François Laporte is the National President of Teamsters Canada, the country’s largest transportation and logistics union. In the rail sector, the Teamsters represent workers at Canadian National, Canadian Pacific, VIA Rail, and at numerous shortlines. The union also represents workers operating commuter trains in Canada’s three largest cities.
Ten years ago today, a runaway 74-car freight train hauling crude oil rolled downhill and derailed. The result was a catastrophic explosion which flattened the small town of Lac-Mégantic and left 47 people dead.
The Lac-Mégantic rail disaster continues to cast a long shadow on rail transportation. And sadly, we have yet to learn the right lessons. Little in terms of regulation, or their proper implementation, has fundamentally changed since the calamity.
Each year, Canada grapples with hundreds of derailments, fires, explosions, collisions, and cases of runaway trains. Dangerous goods are often involved in these accidents. Each occurrence has the potential for disaster: post-Lac-Mégantic, 21 railway employees died and 110 were seriously injured on the job.
The small handful of changes announced in Lac-Mégantic’s wake, like slightly upgrading the DOT-111 tank cars involved in the derailment, hardly touch on the major safety issues besieging the rial industry.
That so far, we have avoided another disaster on the scale of Lac-Mégantic is pure luck.
Transport Canada appears to be facing real challenges enforcing its own rules and regulations.
In the absence of strong and effective enforcement, the burden of protecting workers and the public has often fallen on the shoulders of our union.
Just last month, after years of work by the Teamsters Canada Rail Conference, a federal judge found Canadian Pacific in contempt of court. The railway disobeyed an order to stop overworking train crews. Thinking itself above the law, the company had ignored fatigue rules for years because they could get away with it. Successive governments had failed to stop Canadian Pacific from abusing workers.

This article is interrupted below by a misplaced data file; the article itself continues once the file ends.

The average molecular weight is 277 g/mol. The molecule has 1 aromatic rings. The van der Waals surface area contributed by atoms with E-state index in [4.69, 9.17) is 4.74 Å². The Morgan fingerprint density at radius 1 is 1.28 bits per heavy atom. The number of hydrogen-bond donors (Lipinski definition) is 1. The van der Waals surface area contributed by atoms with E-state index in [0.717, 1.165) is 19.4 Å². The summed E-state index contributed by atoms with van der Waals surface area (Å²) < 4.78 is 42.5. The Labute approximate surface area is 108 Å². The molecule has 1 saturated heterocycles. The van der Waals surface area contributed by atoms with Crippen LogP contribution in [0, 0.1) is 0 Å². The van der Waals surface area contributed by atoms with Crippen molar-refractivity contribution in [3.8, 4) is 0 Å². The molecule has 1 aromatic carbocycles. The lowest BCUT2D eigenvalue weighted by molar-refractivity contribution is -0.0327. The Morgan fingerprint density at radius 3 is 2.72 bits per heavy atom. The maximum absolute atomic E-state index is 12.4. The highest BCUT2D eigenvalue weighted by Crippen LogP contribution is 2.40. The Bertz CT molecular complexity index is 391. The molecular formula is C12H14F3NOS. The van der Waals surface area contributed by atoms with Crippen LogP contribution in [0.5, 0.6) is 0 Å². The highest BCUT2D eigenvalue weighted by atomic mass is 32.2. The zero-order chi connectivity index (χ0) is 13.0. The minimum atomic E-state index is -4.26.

The science on crew fatigue is settled and the threat is real. Railroaders who have been up for 17 hours can be as impaired as a drunk driver with a .05 blood-alcohol volume. A full 24 hours without sleep is comparable to .10 blood-alcohol volume. Think of the potential for danger the next time you see a 4-kilometre-long train snaking its way through your neighbourhood.
Rail workers may work no longer than 12 hours under Transport Canada regulations, with few exceptions. The cap can go down to 10 hours under certain provisions of our collective agreements. But Canadian Pacific’s own data suggest that thousands of situations continue to occur annually where train crews are not relieved from work in time. Right now, as you read these lines, fatigued railroaders across this country are operating trains when they should be resting.
The Transportation Safety Board of Canada, an independent agency responsible for investigating railway accidents, keeps a list of major issues affecting rail safety. Fatigue and poor regulatory oversight figure prominently on the watchlist. The agency has criticized Transport Canada’s monitoring as “not sufficient,” allowing the recurrence of hazards year after year without serious intervention. The agency wants Transport Canada to demonstrate its ability to enforce the rules and correct rail companies’ unsafe practices.
The Teamsters will always step up for the safety of workers and Canadians. But there is only so much we can do alone. No union can or should supplant the role of government regulators in ensuring a safe rail system for Canadians.
When it comes to rail safety, the stakes are huge. And until Ottawa musters the courage to confront the rail companies, another Lac-Mégantic can happen at any time.